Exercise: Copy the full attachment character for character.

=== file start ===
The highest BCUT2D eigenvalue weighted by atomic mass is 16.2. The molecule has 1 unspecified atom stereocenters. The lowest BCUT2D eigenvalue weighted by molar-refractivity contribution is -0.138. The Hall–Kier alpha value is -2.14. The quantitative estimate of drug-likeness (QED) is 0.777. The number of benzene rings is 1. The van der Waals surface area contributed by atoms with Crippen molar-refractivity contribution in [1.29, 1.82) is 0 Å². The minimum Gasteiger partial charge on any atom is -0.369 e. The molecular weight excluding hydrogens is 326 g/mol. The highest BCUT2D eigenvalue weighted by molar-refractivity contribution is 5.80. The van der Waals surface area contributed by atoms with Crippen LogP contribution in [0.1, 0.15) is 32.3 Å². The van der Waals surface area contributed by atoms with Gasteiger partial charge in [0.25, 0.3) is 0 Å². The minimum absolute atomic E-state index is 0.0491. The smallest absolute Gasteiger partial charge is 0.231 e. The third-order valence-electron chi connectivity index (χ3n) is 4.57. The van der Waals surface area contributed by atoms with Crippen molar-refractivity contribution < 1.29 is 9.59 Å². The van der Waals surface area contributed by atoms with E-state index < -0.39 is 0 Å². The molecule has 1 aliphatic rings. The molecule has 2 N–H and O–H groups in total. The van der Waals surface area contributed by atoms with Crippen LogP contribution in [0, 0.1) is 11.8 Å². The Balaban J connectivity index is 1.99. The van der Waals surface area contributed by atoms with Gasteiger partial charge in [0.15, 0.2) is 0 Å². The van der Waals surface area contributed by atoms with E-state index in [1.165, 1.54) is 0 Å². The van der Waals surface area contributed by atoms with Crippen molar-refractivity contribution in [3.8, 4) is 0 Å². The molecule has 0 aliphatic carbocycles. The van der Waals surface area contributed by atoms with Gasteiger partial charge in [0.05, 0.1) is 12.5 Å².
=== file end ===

The highest BCUT2D eigenvalue weighted by atomic mass is 16.2. The molecule has 1 unspecified atom stereocenters. The lowest BCUT2D eigenvalue weighted by molar-refractivity contribution is -0.138. The Hall–Kier alpha value is -2.14. The quantitative estimate of drug-likeness (QED) is 0.777. The number of benzene rings is 1. The van der Waals surface area contributed by atoms with Crippen molar-refractivity contribution in [1.29, 1.82) is 0 Å². The minimum Gasteiger partial charge on any atom is -0.369 e. The molecular weight excluding hydrogens is 326 g/mol. The highest BCUT2D eigenvalue weighted by molar-refractivity contribution is 5.80. The van der Waals surface area contributed by atoms with Crippen LogP contribution in [0.1, 0.15) is 32.3 Å². The van der Waals surface area contributed by atoms with Gasteiger partial charge in [0.25, 0.3) is 0 Å². The minimum absolute atomic E-state index is 0.0491. The smallest absolute Gasteiger partial charge is 0.231 e. The third-order valence-electron chi connectivity index (χ3n) is 4.57. The van der Waals surface area contributed by atoms with Crippen molar-refractivity contribution < 1.29 is 9.59 Å². The van der Waals surface area contributed by atoms with E-state index < -0.39 is 0 Å². The molecule has 1 aliphatic rings. The molecule has 2 N–H and O–H groups in total. The van der Waals surface area contributed by atoms with Crippen LogP contribution in [0, 0.1) is 11.8 Å². The Balaban J connectivity index is 1.99. The van der Waals surface area contributed by atoms with Gasteiger partial charge in [0.15, 0.2) is 0 Å². The van der Waals surface area contributed by atoms with E-state index in [1.165, 1.54) is 0 Å². The van der Waals surface area contributed by atoms with Crippen molar-refractivity contribution in [3.8, 4) is 0 Å². The molecule has 0 aliphatic carbocycles. The van der Waals surface area contributed by atoms with Gasteiger partial charge in [0.05, 0.1) is 12.5 Å².